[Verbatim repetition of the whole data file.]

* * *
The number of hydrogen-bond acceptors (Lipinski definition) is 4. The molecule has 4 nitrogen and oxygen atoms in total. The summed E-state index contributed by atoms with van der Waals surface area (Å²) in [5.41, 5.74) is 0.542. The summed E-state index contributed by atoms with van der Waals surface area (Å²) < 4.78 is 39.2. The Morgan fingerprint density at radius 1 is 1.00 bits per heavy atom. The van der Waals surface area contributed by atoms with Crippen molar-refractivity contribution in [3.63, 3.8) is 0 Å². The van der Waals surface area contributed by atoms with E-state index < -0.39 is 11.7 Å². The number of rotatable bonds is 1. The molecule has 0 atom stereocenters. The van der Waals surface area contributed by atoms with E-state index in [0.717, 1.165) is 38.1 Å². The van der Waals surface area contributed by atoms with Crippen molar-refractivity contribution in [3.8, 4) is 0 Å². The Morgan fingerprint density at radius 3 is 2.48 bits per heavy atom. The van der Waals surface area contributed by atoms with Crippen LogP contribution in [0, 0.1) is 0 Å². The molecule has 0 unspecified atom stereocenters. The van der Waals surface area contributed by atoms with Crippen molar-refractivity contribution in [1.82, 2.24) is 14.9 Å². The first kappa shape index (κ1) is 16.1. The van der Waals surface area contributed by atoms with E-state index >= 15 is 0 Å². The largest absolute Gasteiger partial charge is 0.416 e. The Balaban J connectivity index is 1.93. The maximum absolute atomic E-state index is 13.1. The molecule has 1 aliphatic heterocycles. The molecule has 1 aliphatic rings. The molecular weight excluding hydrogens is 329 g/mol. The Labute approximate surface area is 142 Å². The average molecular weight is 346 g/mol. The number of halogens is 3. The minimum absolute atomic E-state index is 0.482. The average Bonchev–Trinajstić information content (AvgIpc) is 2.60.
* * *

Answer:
The number of hydrogen-bond acceptors (Lipinski definition) is 4. The molecule has 4 nitrogen and oxygen atoms in total. The summed E-state index contributed by atoms with van der Waals surface area (Å²) in [5.41, 5.74) is 0.542. The summed E-state index contributed by atoms with van der Waals surface area (Å²) < 4.78 is 39.2. The Morgan fingerprint density at radius 1 is 1.00 bits per heavy atom. The van der Waals surface area contributed by atoms with Crippen molar-refractivity contribution in [3.63, 3.8) is 0 Å². The van der Waals surface area contributed by atoms with E-state index < -0.39 is 11.7 Å². The number of rotatable bonds is 1. The molecule has 0 atom stereocenters. The van der Waals surface area contributed by atoms with E-state index in [0.717, 1.165) is 38.1 Å². The van der Waals surface area contributed by atoms with Crippen molar-refractivity contribution in [3.8, 4) is 0 Å². The Morgan fingerprint density at radius 3 is 2.48 bits per heavy atom. The van der Waals surface area contributed by atoms with Crippen LogP contribution in [0, 0.1) is 0 Å². The molecule has 0 unspecified atom stereocenters. The van der Waals surface area contributed by atoms with Crippen molar-refractivity contribution in [1.82, 2.24) is 14.9 Å². The first kappa shape index (κ1) is 16.1. The van der Waals surface area contributed by atoms with E-state index >= 15 is 0 Å². The largest absolute Gasteiger partial charge is 0.416 e. The Balaban J connectivity index is 1.93. The maximum absolute atomic E-state index is 13.1. The molecule has 1 aliphatic heterocycles. The molecule has 1 aliphatic rings. The molecular weight excluding hydrogens is 329 g/mol. The Labute approximate surface area is 142 Å². The average molecular weight is 346 g/mol. The number of halogens is 3. The minimum absolute atomic E-state index is 0.482. The average Bonchev–Trinajstić information content (AvgIpc) is 2.60.